Just something to make a very light touch there. Fingers are great, but you need something to give you pressure for a while, at least 15 minutes, maybe longer. You'll be able to sense what is good for you.
Let your underpants elastic hold it in place. Sounds crazy, but its not.
Stay safe, don't use anything that gives you pain. The pressure should be very light.
you might call this 'acupressure', but I, personally, don't see any difference, its all acupuncture to me.
If you get something 'rigged' up, you can use it when you lay down.
Works like an ace.



posted on Jun, 12 2011 @ 10:34 PM
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reply to post by JibbyJedi
 


definite thumbs up to the valerian root. you can get it at walmart in capsules. it does smell kinda weird, but it's worth it.



posted on Jun, 12 2011 @ 10:39 PM
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i have found that turning off the tv, music, ect. and doing some sudoku puzzles for about an hr. helps me sleep. you have to really concentrate on the puzzles and it keeps you from thinking about all the stressful stuff that is keeping you awake. i've also found that books by ea wallas budge can bore you to sleep. he's a 19th century egyptologist who wrote really dry, academia styled books. tutankhamen atenism, amenism and egyptian monotheism usually does the trick. lol.



posted on Jun, 12 2011 @ 10:42 PM
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I don't know if this has been mentioned yet but go get a medical marijuana card and get some marijuana that will make you go to sleep. That'll be 100 times better than Amibien or Lunesta...



posted on Jun, 12 2011 @ 11:06 PM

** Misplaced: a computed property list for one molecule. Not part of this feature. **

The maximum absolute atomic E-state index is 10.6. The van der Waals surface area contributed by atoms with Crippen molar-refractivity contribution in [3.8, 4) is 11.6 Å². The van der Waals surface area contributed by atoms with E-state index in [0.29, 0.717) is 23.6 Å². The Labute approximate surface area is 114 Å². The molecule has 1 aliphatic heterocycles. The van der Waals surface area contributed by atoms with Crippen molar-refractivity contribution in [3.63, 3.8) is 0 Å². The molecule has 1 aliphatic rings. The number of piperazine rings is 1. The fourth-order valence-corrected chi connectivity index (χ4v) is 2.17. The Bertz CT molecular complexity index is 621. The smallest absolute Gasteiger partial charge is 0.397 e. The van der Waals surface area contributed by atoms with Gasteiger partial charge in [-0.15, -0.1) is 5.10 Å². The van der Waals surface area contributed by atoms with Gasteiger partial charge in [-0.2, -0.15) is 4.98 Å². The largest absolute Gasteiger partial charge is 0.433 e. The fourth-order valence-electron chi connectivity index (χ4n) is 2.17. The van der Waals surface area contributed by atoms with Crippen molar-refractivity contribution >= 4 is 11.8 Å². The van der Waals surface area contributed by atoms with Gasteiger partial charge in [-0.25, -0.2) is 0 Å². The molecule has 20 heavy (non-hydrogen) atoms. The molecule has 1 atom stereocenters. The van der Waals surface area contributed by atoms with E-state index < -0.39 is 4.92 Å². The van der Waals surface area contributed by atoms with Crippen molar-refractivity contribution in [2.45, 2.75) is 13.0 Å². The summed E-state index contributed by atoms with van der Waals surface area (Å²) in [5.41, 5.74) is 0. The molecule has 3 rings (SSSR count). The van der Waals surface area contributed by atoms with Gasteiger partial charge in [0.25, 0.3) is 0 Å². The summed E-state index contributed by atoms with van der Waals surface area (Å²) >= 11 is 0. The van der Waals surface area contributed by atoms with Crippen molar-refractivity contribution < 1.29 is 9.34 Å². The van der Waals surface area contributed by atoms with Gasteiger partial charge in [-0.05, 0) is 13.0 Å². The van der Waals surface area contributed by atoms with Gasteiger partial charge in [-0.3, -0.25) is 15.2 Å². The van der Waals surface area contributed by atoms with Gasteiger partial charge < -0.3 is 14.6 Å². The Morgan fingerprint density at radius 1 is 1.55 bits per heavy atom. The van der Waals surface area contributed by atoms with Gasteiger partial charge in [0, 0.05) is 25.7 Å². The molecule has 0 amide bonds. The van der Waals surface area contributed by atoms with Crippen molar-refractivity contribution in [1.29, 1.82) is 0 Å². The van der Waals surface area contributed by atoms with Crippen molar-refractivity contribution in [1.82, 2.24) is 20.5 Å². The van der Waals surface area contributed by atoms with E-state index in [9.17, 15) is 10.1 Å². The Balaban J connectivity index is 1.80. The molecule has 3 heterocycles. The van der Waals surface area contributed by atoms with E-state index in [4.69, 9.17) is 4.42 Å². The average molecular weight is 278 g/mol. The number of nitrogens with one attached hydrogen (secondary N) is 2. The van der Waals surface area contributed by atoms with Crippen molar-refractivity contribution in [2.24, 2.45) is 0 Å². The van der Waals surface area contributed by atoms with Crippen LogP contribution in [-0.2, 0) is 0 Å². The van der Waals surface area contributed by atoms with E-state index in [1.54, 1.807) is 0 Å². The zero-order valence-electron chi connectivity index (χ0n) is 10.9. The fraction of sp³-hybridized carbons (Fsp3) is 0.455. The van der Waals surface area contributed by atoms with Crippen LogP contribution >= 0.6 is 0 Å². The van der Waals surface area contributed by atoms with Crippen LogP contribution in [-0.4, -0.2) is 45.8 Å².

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reply to post by TheArchaeologist
 


I have mild insomnia and the occasional (prescribed) valium works for me. As we age melatonin production decreases, this is not entirely normal as melatonin is produced in the pineal gland which is affected by flouride.
Your insomnia is probably the result of PTSD from your bad experience. There has been some good results with beta blockers but they have to be administered proximal to the event, again this probably would not help you.
There is a new (or at least it is now recieving some recognition) kind of therapy for PTSD you may wish to look into it is called EMDR eye movement desensitization reprocessing, it involves bilateral stimulation/excersise while you have the event on your mind. The theory behind it is that the event is locked up in one part of your brain and this therapy allows additional parts of your brain to process it, at least that is how I understand it in laymans terms. Soldiers and emergency workers have had success with it, here is a site www.sandiegotraumatherapy.com...
If you google EMDR you can find lots of info on it.



posted on Jun, 13 2011 @ 06:29 AM
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Originally posted by TupacShakur